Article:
Only what was posted here.

        I’m reading a longer and more relevant text “A History of Israel” by Sacher (second time), which I’ve recommended to Phil and to others here.

        Dan Fleshler recommended it to me. (I had read it already.)

        On Goldstone, I stated that his work was not authoritative but informative.

        The Congressional statement implies that it is neither. Israel should conduct an investigation, but it should not be the basis of referral to any binding international court, by Goldstone’s own inference.

      • Donald
        November 2, 2009, 7:16 pm

        Witty already “knew” that everyone said the majority of the Gaza War casualties were not civilians–this was false, but Witty’s wide reading had led him to believe it was true. (Note I’m not even talking about the actual fraction of the deaths that were civilian–merely Witty’s claim that “everyone” agreed that they were a minority, which isn’t even remotely true.)

        The fact that he is so strongly pushing the Sachar book while denigrating other authors (like Segev) is a strike against Sachar. I looked at Amazon and on the back it is praised by the usual suspects, including COMMENTARY magazine–can anyone imagine COMMENTARY praising a book which treated Israeli crimes with the harshness they deserved? I used the search inside feature and read the portion about Sharon’s massacre at Kibya (or Qibya)–Sachar takes for granted that the Israelis didn’t know there were women and children hiding inside the houses that were blown up. I don’t know what they knew, but a little skepticism seems in order. Wouldn’t people concerned about killing civilians check the houses first?

        We’ve all seen how Witty reacts towards reports and writers who make him feel uncomfortable–it is not to Sachar’s credit that Witty is so enthusiastic about him. The book is probably worth reading–I don’t deny that–but it obviously doesn’t challenge Witty’s ideas to any great extent or he wouldn’t be praising it so much.

  11. Cheryl
    November 2, 2009, 6:17 pm

    I just checked on Thomas and HRes867 is still in the Foreign Affairs Committee of the House. As I have pointed out several times, this committee and Ros Lehtinen (Republican, Florida) especially is the prime originator of all antiIraq, Iran, Syria, Palestine etc. legislation. Berman and Ackerman are listed on the bill with her as is conservative Dan Burton (Rep. Illinois). One interesting note is that I do not see any members of the Black Caucus on the cosponsor list even though several members sit on this foreign affairs committee. I am wondering if this bill if it is moved to the floor will be a voice vote? Does anyone have more current info as to how it is being handled?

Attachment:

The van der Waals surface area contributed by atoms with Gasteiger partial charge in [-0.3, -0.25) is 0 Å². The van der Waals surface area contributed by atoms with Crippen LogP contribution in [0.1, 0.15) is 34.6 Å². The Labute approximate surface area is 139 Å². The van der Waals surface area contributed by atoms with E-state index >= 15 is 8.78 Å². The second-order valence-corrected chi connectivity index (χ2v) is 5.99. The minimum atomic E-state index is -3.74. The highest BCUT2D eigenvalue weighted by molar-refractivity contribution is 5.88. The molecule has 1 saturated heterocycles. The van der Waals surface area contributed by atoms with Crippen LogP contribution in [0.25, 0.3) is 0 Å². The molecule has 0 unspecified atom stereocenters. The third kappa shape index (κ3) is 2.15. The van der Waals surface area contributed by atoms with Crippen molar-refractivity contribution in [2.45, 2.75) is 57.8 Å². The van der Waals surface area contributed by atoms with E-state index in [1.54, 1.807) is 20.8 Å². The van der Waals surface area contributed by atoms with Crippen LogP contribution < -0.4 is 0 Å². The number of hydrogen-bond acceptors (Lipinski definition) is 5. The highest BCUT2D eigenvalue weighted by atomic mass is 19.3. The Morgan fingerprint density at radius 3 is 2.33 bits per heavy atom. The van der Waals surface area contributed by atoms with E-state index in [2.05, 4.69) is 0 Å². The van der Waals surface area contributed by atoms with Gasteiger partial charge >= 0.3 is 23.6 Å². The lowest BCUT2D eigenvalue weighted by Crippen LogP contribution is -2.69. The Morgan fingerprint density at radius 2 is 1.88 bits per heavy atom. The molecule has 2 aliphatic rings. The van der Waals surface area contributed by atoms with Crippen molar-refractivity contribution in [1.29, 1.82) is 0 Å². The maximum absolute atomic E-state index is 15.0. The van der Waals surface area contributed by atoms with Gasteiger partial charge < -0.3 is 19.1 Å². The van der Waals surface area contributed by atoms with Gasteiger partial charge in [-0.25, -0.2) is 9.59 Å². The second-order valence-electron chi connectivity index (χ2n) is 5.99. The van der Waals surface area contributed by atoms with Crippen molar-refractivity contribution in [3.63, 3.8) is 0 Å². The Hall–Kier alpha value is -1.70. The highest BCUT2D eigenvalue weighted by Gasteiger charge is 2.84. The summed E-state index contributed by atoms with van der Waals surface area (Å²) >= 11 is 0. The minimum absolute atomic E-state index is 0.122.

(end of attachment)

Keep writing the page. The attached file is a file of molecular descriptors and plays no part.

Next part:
• potsherd
      November 2, 2009, 7:30 pm

      These resolutions are almost always passed with a voice vote, but I believe they can’t do it if one member stands up to object and ask for debate. Or at least they have to vote this down, first.

  12. tommy
    November 2, 2009, 8:31 pm

    Goldstone needs to report on the US role in the slaughter of Gaza and press for indicting members of Congress for war crimes.

  13. Cheryl
    November 2, 2009, 8:40 pm

    If there is one committee in Congress (the House) that needs to be cleaned out it is this committee. It is an anti-Castro and promilitaristic Israel coalition that leads it. In the House the chair of the committees along with ranking members have the power to decide what legislation passes to the full House. It used to be called the House International Relations Committee but their intent is hardly building international relationships or good foreign relationships. One of their main goals is to delegitamize anything Palestinian and feed the neocon line regarding Israel….then the House follows suit.

  14. IrishMark
    November 3, 2009, 6:47 am

    It comes as no surprise to me that on the day of the vote on HR.867, Israel puts out claims that Gaza rockets can reach Tel Aviv.
    We also have the IAEA making unusually threatening statements about Iran’s 1200 Kg of LEU, which, under the NPT, is entirely legitimate.
    Governments aren’t going to help the Palestinians create a state (one mandated by the Oslo accords, which Netanyahu despised), so it will be up to the ordinary people to take part in the BDS movement.

  15. David
    November 3, 2009, 9:44 am

    Congress will vote on H.Res. 867 TODAY, so be sure to call this morning and let your Representative know you want them to vote NO on this thing: link to endtheoccupation.org